On the morning of August 17, 1966, a young 21-year old Azim Hashim Premji joined what was then known as the Western India Vegetable Products Limited (Wipro), incorporated on December 29, 1945.
His father Mahomed Husein Hasham Premji had just passed away and mother Dr Gulbanoo M H Premji had taken over as the chairperson, but the family wanted young Premji to take over the reins of the business.
How he steered and grew the business is the stuff of folklore in Amalner.
Stockbroker Sunil Maheshwari was a young student when he got his first client, his accounting professor Ramesh Bahugune from the local Pratap College, to bet on Wipro. In 1995, Bahugune had come offering to invest Rs 30,000 in Maheshwari’s ancestral grocery business, Jethmal Ramdayal & Sons. “The word around the town was that his shop was giving 18% annual returns; but Sunil asked me not to do it,” recalls Bahugune, who has now retired from the college and lives with his son and daughter-in-law in Amalner.
Instead, Maheshwari advised Bahugune to invest Rs 30,000 in buying shares in a company he had started trading in just a year earlier. Bahugune dutifully purchased 100 Wipro shares in June 1995. It’s a decision the former professor will never regret. Over years, as Wipro grew and kept splitting its shares, that investment grew. By around year 2000, the shares were already worth about Rs 1.5 crore and make for a pretty dime today. The gratitude comes across strong in Bahugune’s voice when he recounts how he grew up in penury as his blind mother struggled to make ends meet.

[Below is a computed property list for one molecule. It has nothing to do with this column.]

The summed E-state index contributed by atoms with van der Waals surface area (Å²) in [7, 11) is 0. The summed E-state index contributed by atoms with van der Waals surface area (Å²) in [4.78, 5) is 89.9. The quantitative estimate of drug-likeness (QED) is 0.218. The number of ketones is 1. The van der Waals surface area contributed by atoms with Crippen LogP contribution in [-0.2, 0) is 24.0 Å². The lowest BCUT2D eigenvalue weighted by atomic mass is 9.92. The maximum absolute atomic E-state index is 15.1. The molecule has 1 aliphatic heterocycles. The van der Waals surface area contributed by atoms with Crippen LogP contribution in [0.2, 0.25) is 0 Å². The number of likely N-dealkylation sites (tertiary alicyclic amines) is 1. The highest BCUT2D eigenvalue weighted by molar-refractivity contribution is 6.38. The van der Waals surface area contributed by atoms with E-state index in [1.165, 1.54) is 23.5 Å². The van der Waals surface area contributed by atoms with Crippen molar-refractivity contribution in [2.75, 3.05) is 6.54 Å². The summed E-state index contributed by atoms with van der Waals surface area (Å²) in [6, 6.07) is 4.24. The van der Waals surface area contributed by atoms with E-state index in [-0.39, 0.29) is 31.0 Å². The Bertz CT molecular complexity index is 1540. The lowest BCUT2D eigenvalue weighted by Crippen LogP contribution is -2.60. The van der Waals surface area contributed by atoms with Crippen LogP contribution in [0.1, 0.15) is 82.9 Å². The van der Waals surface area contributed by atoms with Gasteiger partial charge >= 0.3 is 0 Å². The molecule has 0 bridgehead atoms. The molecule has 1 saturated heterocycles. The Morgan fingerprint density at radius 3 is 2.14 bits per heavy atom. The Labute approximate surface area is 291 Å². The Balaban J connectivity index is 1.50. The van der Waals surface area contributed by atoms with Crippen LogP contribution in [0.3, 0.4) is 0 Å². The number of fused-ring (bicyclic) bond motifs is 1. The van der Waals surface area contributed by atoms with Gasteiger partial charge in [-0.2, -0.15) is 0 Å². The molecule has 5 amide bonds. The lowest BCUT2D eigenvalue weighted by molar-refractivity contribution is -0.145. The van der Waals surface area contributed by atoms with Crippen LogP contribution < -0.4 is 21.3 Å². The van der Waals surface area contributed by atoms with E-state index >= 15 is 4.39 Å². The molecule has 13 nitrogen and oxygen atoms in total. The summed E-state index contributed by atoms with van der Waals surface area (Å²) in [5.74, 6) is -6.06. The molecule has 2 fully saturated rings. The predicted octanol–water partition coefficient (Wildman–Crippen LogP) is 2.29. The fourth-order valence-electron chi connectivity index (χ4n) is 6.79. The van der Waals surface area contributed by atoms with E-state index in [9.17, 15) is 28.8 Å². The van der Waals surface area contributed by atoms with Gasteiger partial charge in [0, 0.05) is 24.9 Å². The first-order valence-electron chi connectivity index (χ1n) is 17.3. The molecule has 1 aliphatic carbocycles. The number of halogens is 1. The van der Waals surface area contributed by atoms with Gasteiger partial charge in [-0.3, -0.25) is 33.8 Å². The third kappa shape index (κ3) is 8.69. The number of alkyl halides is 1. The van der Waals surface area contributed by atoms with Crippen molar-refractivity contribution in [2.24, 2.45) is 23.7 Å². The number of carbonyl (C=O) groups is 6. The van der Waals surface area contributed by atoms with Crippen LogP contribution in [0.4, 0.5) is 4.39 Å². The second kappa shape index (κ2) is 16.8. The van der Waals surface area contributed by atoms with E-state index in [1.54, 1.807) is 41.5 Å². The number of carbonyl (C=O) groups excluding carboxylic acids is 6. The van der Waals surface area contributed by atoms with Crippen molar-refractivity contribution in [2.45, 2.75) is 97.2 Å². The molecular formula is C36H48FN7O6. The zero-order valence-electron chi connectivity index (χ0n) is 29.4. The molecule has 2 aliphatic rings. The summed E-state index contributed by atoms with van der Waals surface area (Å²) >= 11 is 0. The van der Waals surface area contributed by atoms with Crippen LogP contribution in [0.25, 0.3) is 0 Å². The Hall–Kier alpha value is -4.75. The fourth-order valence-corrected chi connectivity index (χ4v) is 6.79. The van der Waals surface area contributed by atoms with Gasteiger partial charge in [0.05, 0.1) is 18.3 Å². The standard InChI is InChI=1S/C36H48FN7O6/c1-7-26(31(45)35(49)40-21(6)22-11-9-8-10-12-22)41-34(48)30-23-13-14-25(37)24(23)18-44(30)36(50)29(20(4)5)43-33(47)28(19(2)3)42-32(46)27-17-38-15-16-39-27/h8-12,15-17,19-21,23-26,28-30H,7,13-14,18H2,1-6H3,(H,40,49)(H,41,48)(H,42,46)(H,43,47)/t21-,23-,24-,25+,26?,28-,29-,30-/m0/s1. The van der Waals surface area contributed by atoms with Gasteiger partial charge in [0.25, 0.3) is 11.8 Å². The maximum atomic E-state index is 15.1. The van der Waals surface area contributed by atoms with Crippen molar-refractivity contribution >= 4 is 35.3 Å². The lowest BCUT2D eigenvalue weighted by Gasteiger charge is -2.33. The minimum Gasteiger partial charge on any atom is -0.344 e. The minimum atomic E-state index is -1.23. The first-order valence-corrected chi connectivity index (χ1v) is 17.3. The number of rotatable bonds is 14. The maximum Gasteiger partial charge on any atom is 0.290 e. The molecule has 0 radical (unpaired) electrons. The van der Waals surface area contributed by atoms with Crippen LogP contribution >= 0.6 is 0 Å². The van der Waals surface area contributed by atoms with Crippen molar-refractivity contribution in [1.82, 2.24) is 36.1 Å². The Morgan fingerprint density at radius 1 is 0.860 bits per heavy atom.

There are many Bahugunes and Maheshwaris in Amalner who have bet on Wipro early and reaped the dividends. “Wipro shares are like household gold. You sell that gold only in emergencies, or when you have to marry off your daughter,” says Maheshwari.
Giridhari Lal Maheshwari, Sunil’s 80-year-old father, has his own Premji stories. His eyes lights up when asked to recount his favourite Premji story.
Sometime during the late sixties, when Premji had just returned from Stanford University to join the family business, Amalner received heavy rains during a monsoon month. Back then, Wipro used to buy groundnut at wholesale prices, dry them in the open on the factory premises, and process them for producing vegetable oil.
“The rains were set to spoil all the groundnut drying in the fields and that would have hurt Wipro’s prospects badly,” says the senior Maheshwari. Premji, in his early twenties, asked for a hole to be made in the factory wall for the rainwater to pass through.
“But that would have washed away a good chunk of the groundnut haul too,” says Maheshwari. “Almost on the fly, Premji calculated the quantity of groundnuts that could get washed away and concluded that Wipro would have to increase the per kilogram price by a rupee for the company to still make some profits on the remaining stock.”